Growing Fears of No-Deal Brexit Hampers Pound
Less than two weeks ago, the pound to US dollar rate was revelling in the Conservatives thumping election victory and ‘stonking mandate’ for Brexit. So much so that the pair edged over the 1.35 level for the first time since May 2018 in the immediate aftermath of the vote. But 11 days is a long time in the world of currency markets, and the post-election optimism has begun to evaporate. Growing anxiety around the possibility of a hard and chaotic Brexit in 2020 has caused the GBP vs USD rate to reverse its recent gains, falling below 1.30 yesterday and remaining there this morning. The UK’s withdrawal from the EU remains a driving force for the pound, with Mr Johnson continuing to use the threat of a no-deal Brexit as a bargaining tool in the upcoming trade talks.
US-China Trade War: Beijing Cuts Tariffs
The dollar was holding steady as the week dawned after Beijing announced that its lowering tariffs on more than 850 imports, making it cheaper for Chinese firms to buy products from abroad. According to China’s finance ministry, the sudden move aims to: “increase imports of products facing a relative domestic shortage, or foreign speciality goods for everyday consumption.” This has fuelled speculation that the US might follow suit, enabling both sides to agree on a phase one trade deal as soon as next month.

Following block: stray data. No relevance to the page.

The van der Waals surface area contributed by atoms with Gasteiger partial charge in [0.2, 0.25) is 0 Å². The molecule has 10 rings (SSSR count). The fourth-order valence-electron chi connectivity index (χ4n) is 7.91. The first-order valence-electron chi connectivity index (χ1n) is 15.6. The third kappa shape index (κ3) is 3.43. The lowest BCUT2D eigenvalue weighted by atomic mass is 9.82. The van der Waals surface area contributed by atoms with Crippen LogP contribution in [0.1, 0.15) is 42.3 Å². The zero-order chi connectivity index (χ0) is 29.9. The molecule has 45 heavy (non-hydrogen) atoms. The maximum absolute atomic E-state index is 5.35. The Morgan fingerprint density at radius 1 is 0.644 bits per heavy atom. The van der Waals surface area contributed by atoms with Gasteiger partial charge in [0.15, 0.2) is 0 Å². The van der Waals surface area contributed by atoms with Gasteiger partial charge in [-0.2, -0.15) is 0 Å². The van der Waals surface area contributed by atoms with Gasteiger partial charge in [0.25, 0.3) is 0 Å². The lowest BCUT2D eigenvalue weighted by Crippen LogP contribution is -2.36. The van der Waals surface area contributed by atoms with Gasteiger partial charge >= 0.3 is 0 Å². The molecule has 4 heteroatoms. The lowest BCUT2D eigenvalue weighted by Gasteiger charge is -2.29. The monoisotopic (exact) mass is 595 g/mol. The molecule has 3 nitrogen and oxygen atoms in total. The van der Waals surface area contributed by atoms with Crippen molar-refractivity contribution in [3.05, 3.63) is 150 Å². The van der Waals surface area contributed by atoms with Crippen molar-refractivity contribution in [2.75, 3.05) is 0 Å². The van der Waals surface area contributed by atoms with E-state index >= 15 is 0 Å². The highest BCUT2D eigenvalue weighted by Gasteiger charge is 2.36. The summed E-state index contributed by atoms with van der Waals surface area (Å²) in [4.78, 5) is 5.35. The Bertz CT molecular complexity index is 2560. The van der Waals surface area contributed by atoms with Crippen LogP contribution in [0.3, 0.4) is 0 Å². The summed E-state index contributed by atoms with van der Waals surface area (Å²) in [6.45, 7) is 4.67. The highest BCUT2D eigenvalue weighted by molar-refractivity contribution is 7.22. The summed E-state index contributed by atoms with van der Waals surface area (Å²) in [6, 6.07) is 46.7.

Yesterday’s ecostats were a mixed bag for the US economy: durable-goods orders for November sunk at their sharpest rate in six months; core capital goods orders barely rose and shipments fell; new-home sales increased to cap the sectors best three months since 2007; and, the Chicago Fed National Activity Index rose in November. The latter – widely considered the most significant of yesterday’s readings – indicated that the domestic economy rebounded last month; a jump in economic growth that was largely driven by production-related indicators.
The pound isn’t expected to be given too much more to think about this week. We must wait until Monday for the next appearance of UK economic data in the calendar. While political headlines are likely to be scarce during Parliament’s Christmas recess.
Thursday’s Initial Jobless Claims figures are the next economic release of note from the US. Trade developments will be closely monitored following yesterday’s announcement from Beijing.
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